"Since he left the US Army and thrust himself into the world of polemical journalism, Andrew Bacevich has distinguished himself with his toughness of mind, forcefulness of expression, and clear-eyed realism. All are displayed in this muscular volume of collected works―along with a bonus: an enlightening and touching autobiographical essay that lays bare much of the origin of his thinking." (Robert W. Merry, author of President McKinley: Architect of the American Century)
“ Twilight of the American Century is a profoundly intellectual, provocative work. It will leave a bitter taste in the mouths of both Democrats and Republicans. The book is a tough-minded call for liberals and conservatives to come together to ‘repair our democracy’ in the post-Vietnam War, post-Cold War, post-9/11 era.” (The VVA Veteran)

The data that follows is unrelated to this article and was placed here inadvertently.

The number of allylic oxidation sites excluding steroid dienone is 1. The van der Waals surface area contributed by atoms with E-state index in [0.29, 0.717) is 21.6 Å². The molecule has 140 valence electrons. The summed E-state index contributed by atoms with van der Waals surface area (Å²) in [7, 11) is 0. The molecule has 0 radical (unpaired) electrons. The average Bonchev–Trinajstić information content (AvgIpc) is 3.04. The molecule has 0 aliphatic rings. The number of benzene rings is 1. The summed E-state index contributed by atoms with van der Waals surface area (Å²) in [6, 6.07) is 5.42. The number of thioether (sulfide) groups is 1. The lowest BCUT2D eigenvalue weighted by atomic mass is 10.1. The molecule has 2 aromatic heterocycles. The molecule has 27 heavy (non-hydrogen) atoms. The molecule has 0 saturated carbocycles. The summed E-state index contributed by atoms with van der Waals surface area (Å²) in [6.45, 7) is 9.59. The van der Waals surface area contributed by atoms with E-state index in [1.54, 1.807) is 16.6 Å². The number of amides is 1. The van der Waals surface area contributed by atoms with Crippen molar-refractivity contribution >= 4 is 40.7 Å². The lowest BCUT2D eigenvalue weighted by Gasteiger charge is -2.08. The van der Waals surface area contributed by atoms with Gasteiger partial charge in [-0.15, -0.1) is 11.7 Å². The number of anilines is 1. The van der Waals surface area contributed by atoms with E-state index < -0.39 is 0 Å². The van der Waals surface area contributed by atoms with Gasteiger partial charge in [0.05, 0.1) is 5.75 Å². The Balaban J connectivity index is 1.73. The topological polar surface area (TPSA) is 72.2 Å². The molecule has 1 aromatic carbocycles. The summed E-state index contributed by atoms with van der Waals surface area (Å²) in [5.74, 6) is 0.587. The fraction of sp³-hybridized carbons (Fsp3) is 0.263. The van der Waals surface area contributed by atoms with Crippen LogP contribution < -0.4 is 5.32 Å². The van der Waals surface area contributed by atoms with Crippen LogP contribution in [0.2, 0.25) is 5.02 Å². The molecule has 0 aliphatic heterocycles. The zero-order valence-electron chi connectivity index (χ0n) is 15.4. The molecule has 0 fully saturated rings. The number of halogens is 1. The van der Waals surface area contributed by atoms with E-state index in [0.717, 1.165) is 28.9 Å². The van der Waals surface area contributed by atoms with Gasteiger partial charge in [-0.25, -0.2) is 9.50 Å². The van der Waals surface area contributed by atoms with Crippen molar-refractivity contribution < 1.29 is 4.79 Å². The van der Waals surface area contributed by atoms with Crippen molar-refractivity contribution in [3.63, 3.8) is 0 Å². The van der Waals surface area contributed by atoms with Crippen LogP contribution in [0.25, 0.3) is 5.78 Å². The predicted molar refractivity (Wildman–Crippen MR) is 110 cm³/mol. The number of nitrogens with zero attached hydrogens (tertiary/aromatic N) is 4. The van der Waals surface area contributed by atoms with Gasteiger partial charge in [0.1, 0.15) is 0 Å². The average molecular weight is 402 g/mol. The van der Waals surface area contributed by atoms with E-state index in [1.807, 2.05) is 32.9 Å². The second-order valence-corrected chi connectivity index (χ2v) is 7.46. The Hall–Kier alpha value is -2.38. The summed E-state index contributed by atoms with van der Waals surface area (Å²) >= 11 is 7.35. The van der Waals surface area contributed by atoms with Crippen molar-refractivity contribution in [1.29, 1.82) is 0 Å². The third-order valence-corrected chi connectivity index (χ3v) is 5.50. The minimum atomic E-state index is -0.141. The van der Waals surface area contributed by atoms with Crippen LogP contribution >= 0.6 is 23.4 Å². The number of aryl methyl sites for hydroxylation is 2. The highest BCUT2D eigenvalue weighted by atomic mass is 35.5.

"In his new collection, Twilight of the American Century, Andrew Bacevich . . . an unsurpassed chronicler of America’s misadventures in the Middle East, turns his eye to Washington’s self-anointed elite. . . . Bacevich is at his best when he focuses on how America sees itself and how that distorted self-image affects its relations with the rest of the world." (The Nation)
"Andrew Bacevich is one of the sanest, most articulate, and most courageous voices in American public life today. A true conservative, he is a powerful critic of imperialism in the tradition of Christopher Lasch and Wiliam Appleman Williams―both of whom he discusses compellingly in this indispensable book. Twilight of the American Century reveals the wide range and undiminished vitality of his thought." (Jackson Lears, Board of Governors Distinguished Professor of History, Rutgers University) --This text refers to the paperback edition.
- File Size : 1225 KB
- Publication Date : November 15, 2018
- Word Wise : Enabled
- Print Length : 503 pages
- Language: : English
- ASIN : B07C36SZ43
- Publisher : University of Notre Dame Press (November 15, 2018)
- Text-to-Speech : Enabled
- Enhanced Typesetting : Enabled